About the Edition

  • Wood engravings by Gertrude Hermes being illustrations to Selborne, with extracts from Gilbert White
  • Set in 14pt Monotype Baskerville
  • Printed on Zerkall mould-made paper in Baskerville
  • Text printed on a Heidelberg cylinder press and the engravings on David Esslemont’s Columbian hand-press
  • 355 x 240mm
  • Bound by Smith Settle in quarter cloth with paper boards printed from a linocut by David Esslemont
  • 240 copies (25 in full-leather and the rest as this one), this is copy number 56

Pictures of the Edition

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Gertrude Hermes 'Gregynog' Selborne, Gwasg Gregynog, Spine and Cover
Gertrude Hermes ‘Gregynog’ Selborne, Gwasg Gregynog, Spine and Cover
Gertrude Hermes 'Gregynog' Selborne, Gwasg Gregynog, Title Page
Gertrude Hermes ‘Gregynog’ Selborne, Gwasg Gregynog, Title Page
Gertrude Hermes 'Gregynog' Selborne, Gwasg Gregynog, Contents
Gertrude Hermes ‘Gregynog’ Selborne, Gwasg Gregynog, Contents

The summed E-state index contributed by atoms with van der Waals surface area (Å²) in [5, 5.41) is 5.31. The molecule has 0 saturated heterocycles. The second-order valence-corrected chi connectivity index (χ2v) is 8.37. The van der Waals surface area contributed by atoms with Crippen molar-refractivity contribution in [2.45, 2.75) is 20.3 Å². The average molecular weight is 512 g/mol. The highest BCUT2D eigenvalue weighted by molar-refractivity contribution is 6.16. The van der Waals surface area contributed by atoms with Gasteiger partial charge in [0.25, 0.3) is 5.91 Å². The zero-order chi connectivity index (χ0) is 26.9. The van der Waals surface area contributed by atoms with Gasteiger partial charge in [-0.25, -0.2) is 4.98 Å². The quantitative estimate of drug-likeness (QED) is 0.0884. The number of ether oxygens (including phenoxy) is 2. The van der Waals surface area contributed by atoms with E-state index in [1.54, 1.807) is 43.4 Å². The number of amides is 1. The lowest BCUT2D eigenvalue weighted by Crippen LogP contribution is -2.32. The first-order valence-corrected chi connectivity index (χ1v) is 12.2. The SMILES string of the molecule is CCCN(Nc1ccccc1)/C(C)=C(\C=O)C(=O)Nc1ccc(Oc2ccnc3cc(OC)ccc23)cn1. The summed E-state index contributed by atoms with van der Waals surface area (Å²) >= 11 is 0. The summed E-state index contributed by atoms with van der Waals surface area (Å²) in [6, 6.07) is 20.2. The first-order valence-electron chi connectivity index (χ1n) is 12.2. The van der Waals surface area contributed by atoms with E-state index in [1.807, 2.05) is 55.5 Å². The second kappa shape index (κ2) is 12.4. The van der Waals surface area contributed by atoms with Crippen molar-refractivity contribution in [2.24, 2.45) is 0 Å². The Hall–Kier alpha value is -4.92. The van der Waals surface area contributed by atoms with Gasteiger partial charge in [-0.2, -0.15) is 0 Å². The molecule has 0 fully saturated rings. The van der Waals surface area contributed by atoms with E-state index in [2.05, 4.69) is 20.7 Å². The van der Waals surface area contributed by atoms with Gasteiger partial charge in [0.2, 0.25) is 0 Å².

Gertrude Hermes 'Gregynog' Selborne, Gwasg Gregynog, Sample Text #1
Gertrude Hermes ‘Gregynog’ Selborne, Gwasg Gregynog, Sample Text #1
Gertrude Hermes 'Gregynog' Selborne, Gwasg Gregynog, Sample Text #2
Gertrude Hermes ‘Gregynog’ Selborne, Gwasg Gregynog, Sample Text #2
Gertrude Hermes 'Gregynog' Selborne, Gwasg Gregynog, Sample Illustration #1 with Text
Gertrude Hermes ‘Gregynog’ Selborne, Gwasg Gregynog, Sample Illustration #1 (Carp) with Text
Gertrude Hermes 'Gregynog' Selborne, Gwasg Gregynog, Sample Text #3
Gertrude Hermes ‘Gregynog’ Selborne, Gwasg Gregynog, Sample Text #3
Gertrude Hermes 'Gregynog' Selborne, Gwasg Gregynog, Sample Illustration #5
Gertrude Hermes ‘Gregynog’ Selborne, Gwasg Gregynog, Sample Illustration #2 (Spider and Bat)
Gertrude Hermes 'Gregynog' Selborne, Gwasg Gregynog, Sample Illustration #6
Gertrude Hermes ‘Gregynog’ Selborne, Gwasg Gregynog, Sample Illustration #3 (Snake and Tortoise)
Gertrude Hermes 'Gregynog' Selborne, Gwasg Gregynog, Sample Text #4
Gertrude Hermes ‘Gregynog’ Selborne, Gwasg Gregynog, Sample Text #4
Gertrude Hermes 'Gregynog' Selborne, Gwasg Gregynog, Colophon
Gertrude Hermes ‘Gregynog’ Selborne, Gwasg Gregynog, Colophon